“No one can,” Mulder assured her, “and they’ve been studied by the best we have. One has been found the morning before every incident’. That hardly sounds like a series of unrelated accidents to me.”
“Warnings?” she asked.
“Or threats? Or ultimatums.”
“Are there any originals left?” she asked handing the pictures back.
“Unfortunately not. They were all in public places around the park so the maintenance staff quickly removed them. At least they took photos first.”
At that he took her hand. It was as sweaty as his own. “Come one. Let’s take a walk and visit the scenes of some of the crimes.”
With help from their driver, they were on the tourist side of the park in less than three minutes. Gone were the huge trash bins, barren ground, and stark white cement block buildings. On the staged side of the ‘world’ all was exotic architecture, souvenir and snack shops, and lush landscaping boarding paths crowded with families in shorts and t-shirts and pushing strollers. Scully consulted the colorful park map their previous driver had given them. “According to this, that was the Congo River Rapids,” she announced.
“Talk about your shrinking world,” her companion remarked.
“And this is the Uganda area.” The highly idealized theme ran to picturesque villages that attempted to look as if it had been transported from half a century before as long as one ignored the log flume attraction that soared above the palms and twisted scrub oaks. “The layout is complicated,” she said extending the map to Mulder. “Do you want to take a look or do you know where you’re going?”
He shrugged it off and strode forward in long-legged strides. “Scully, you know about me and maps. I’m fine. Besides the great explorers didn’t need no stinking maps!”
Within five minutes they were completely lost. They had passed into a land with an architecture that tended to run to grass huts and with far more mature vegetation than the area around the ‘Congo River’ which had to be a newer part of the park despite the au naturale look of the buildings.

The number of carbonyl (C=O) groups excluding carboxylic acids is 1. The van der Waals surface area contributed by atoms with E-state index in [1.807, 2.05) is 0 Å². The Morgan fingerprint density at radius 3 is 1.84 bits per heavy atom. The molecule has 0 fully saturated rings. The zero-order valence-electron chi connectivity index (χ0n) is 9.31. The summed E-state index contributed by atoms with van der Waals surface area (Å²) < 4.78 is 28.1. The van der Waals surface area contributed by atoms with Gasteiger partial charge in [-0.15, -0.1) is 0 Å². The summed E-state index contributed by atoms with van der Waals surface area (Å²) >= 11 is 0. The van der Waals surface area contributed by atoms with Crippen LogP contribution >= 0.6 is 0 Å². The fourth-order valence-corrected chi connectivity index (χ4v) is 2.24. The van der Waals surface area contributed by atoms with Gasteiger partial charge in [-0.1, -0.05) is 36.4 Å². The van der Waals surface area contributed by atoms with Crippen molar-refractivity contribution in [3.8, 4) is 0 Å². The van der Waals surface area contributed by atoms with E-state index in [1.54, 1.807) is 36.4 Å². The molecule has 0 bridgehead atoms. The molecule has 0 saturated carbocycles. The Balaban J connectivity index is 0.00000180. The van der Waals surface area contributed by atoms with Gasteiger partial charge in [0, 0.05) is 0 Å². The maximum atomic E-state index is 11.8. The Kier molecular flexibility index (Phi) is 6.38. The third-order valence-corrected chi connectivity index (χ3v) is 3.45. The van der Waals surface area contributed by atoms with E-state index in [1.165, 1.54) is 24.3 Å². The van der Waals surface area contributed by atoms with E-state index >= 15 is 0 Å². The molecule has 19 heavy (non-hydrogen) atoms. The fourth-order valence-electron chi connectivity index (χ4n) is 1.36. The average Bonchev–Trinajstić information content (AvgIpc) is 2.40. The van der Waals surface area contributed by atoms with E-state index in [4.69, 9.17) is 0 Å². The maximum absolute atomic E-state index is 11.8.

They paused only to gaze down into a huge, landscaped ‘canyon’, the home of two magnificent white tigers that were cooling off in the sparkling swimming pool clarity of their ‘river’.
Mulder stared. “The books say that cats hate water.”
Scully took his arm and leaned into her own great cat. “Obviously those two haven’t read the books.”
Leaving what was clearly the focal attraction of the area, he pointed over his shoulder to where ski resort gondolas swung gracefully high overhead. “West should be that way,” he said without much conviction.
Scully tapped him on the shoulder. It was still morning and the hazy sun was at his back. “Why don’t you tell me where you want to go? Maybe I can help you find it,” which in Scully speech meant that, of course, she could find it, no problem.
Once they had found the path that cut around the Nairobi Research Station and Scully had had a chance to ooh and ah over all the babies of nearly extinct species in their incubators, they crossed under an arch of vines and over a small bridge. They had finally found ‘Timbuktu’. They didn’t have to go far to find one particular salmon-colored faux-mud, sun-baked wall. Its smooth surface must have made a fine writing surface but the mysterious alphabet had been cleaned and/or newly painted.
“And what accident did this message portend,” Scully asked as she compared one of the photos to the now blank wall.
Without consulting his notes Mulder replied, “A forty-year-old carpenter – patron, not park personnel – slipped on a patch of ice and broke his ankle.”
Scully felt a bead of sweat trickle down her back. “Is there an ice rink nearby? Either that or a pretty impressive cold spell.”
“No on a path about thirty yards from here at high noon about two week ago.” Patiently, Scully waited for the punch line. “A park employee parked one of those concession carts they sell ice cream from directly over a low spot in a path where a six-year-old from Grand Rapids had poured out the ice from her soda. The drainage plug from the ice cream cart had fallen out. The cart, full of dry ice, moved on, voila, icy spot. Hapless tourist comes jogging along ten seconds later and, voila times two, instant law suit.”
“And that’s an example of what’s been going on? That’s just bad luck,” Scully argued. “Or a coincidence.”